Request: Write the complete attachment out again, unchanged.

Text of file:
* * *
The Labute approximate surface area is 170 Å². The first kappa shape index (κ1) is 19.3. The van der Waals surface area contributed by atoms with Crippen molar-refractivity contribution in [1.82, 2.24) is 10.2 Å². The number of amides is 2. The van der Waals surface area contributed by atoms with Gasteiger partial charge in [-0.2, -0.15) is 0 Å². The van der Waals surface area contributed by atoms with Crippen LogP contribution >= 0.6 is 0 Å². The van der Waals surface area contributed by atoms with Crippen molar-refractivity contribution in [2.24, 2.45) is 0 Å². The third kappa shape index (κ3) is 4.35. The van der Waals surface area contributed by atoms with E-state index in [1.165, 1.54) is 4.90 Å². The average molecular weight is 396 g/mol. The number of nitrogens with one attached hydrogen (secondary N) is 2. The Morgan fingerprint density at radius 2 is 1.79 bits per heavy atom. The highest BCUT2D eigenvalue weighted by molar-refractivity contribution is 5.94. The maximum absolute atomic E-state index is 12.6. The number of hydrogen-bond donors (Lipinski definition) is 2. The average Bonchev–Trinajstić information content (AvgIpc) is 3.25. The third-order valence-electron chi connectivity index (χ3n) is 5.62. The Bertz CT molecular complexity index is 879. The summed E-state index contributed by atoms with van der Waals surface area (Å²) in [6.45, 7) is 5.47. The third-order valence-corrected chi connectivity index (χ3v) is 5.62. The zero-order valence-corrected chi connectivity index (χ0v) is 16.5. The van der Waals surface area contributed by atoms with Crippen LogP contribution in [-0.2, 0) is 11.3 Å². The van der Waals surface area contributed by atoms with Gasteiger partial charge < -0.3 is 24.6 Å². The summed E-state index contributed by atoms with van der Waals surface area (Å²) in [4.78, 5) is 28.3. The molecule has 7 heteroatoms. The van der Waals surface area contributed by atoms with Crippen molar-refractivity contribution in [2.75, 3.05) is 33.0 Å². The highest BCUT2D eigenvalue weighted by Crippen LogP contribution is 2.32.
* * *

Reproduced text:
The Labute approximate surface area is 170 Å². The first kappa shape index (κ1) is 19.3. The van der Waals surface area contributed by atoms with Crippen molar-refractivity contribution in [1.82, 2.24) is 10.2 Å². The number of amides is 2. The van der Waals surface area contributed by atoms with Gasteiger partial charge in [-0.2, -0.15) is 0 Å². The van der Waals surface area contributed by atoms with Crippen LogP contribution >= 0.6 is 0 Å². The van der Waals surface area contributed by atoms with Crippen molar-refractivity contribution in [2.24, 2.45) is 0 Å². The third kappa shape index (κ3) is 4.35. The van der Waals surface area contributed by atoms with E-state index in [1.165, 1.54) is 4.90 Å². The average molecular weight is 396 g/mol. The number of nitrogens with one attached hydrogen (secondary N) is 2. The Morgan fingerprint density at radius 2 is 1.79 bits per heavy atom. The highest BCUT2D eigenvalue weighted by molar-refractivity contribution is 5.94. The maximum absolute atomic E-state index is 12.6. The number of hydrogen-bond donors (Lipinski definition) is 2. The average Bonchev–Trinajstić information content (AvgIpc) is 3.25. The third-order valence-electron chi connectivity index (χ3n) is 5.62. The Bertz CT molecular complexity index is 879. The summed E-state index contributed by atoms with van der Waals surface area (Å²) in [6.45, 7) is 5.47. The third-order valence-corrected chi connectivity index (χ3v) is 5.62. The zero-order valence-corrected chi connectivity index (χ0v) is 16.5. The van der Waals surface area contributed by atoms with Crippen LogP contribution in [-0.2, 0) is 11.3 Å². The van der Waals surface area contributed by atoms with Gasteiger partial charge < -0.3 is 24.6 Å². The summed E-state index contributed by atoms with van der Waals surface area (Å²) in [4.78, 5) is 28.3. The molecule has 7 heteroatoms. The van der Waals surface area contributed by atoms with Crippen molar-refractivity contribution in [2.75, 3.05) is 33.0 Å². The highest BCUT2D eigenvalue weighted by Crippen LogP contribution is 2.32.